Delayed 28-mile stretch of new Aberdeen Bypass to open

Drivers can use the Craibstone to Stonehaven and Charleston section from Wednesday.

AWPR: Cost now set to exceed £1bn.
AWPR: Cost now set to exceed £1bn.

A vital stretch of the new Aberdeen Bypass will open this week.

Drivers can use the 28-mile section Craibstone to Stonehaven and Charleston from early on Wednesday morning.

Police will oversee a phased approach to open the junctions, starting at Craibstone.

Transport secretary Michael Matheson said: “This new section of road, which will make more than 85 per cent of the project open to traffic, will immediately make a tremendous difference to road users across the north east.


“It will provide thousands of drivers every day with a range of benefits, including improved journey time reliability, better local access and reduced congestion, while safety will also be enhanced.

“It will also improve air quality and reduce traffic volume in Aberdeen City, making pedestrian and cycle travel around Aberdeen easier, safer and a more enjoyable experience.”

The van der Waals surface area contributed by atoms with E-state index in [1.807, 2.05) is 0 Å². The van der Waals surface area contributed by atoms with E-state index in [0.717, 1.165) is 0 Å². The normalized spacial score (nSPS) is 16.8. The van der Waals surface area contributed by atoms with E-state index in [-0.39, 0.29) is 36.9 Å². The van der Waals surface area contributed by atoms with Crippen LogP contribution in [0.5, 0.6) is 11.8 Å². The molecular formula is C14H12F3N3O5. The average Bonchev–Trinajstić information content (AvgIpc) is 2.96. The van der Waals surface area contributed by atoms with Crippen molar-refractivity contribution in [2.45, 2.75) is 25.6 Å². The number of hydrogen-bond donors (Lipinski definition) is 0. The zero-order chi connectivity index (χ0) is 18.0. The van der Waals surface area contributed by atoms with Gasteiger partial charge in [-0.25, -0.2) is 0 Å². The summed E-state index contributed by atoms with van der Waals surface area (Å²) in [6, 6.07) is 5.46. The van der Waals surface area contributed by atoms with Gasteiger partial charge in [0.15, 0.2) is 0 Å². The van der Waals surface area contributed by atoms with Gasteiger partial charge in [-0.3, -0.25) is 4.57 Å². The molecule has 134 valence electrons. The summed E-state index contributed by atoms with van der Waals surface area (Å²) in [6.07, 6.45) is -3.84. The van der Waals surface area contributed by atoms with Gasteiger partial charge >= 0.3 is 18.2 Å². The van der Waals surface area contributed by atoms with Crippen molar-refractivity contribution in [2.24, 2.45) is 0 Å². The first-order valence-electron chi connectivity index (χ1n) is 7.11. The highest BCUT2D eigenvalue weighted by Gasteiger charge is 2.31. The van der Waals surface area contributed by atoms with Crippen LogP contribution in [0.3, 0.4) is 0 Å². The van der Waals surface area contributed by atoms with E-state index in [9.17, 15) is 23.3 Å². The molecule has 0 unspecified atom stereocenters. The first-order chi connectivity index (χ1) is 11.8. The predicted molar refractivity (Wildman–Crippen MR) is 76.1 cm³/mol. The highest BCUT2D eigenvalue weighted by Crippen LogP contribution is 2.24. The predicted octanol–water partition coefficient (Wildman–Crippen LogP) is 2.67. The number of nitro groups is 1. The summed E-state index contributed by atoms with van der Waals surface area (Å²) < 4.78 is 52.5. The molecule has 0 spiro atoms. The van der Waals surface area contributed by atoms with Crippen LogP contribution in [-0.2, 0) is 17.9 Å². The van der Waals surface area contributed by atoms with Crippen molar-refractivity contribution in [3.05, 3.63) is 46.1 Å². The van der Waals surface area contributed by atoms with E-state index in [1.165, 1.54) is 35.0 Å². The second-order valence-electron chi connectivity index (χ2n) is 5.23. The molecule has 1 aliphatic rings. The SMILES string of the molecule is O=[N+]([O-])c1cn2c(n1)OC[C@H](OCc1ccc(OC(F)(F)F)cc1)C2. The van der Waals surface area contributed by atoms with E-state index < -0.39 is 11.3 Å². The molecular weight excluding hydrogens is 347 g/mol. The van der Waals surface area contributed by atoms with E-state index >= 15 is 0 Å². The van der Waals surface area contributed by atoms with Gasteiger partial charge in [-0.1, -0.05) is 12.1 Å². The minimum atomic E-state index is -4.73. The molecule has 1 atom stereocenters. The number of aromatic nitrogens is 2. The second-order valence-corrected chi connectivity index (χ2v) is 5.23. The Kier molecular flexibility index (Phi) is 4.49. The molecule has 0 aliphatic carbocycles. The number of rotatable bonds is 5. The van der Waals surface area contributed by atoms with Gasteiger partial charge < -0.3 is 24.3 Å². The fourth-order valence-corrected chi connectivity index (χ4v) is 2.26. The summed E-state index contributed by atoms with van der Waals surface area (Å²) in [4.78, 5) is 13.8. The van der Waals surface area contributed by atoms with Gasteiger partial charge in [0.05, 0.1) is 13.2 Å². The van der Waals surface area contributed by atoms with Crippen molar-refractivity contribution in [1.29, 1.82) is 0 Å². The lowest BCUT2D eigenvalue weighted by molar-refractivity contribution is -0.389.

Work on a bridge over the River Don will continue until later in December.

The development of the Aberdeen Western Peripheral Route (AWPR) is one of the biggest infrastructure projects in Scotland.


The cost was expected to be £745m when the project was given the go-ahead in 2009.

However, a Scottish Parliament committee heard last week it could now cost more than £1bn.

Discussions are ongoing between the contractors and Transport Scotland about who is liable for the extra costs.

The road was due to be completed in spring this year but bad weather, the collapse of one of the contractors, Carillion and problems with a bridge over the River Don has caused delays.

The completion date was then moved back until autumn.

Other sections of the road have already been open for several months.

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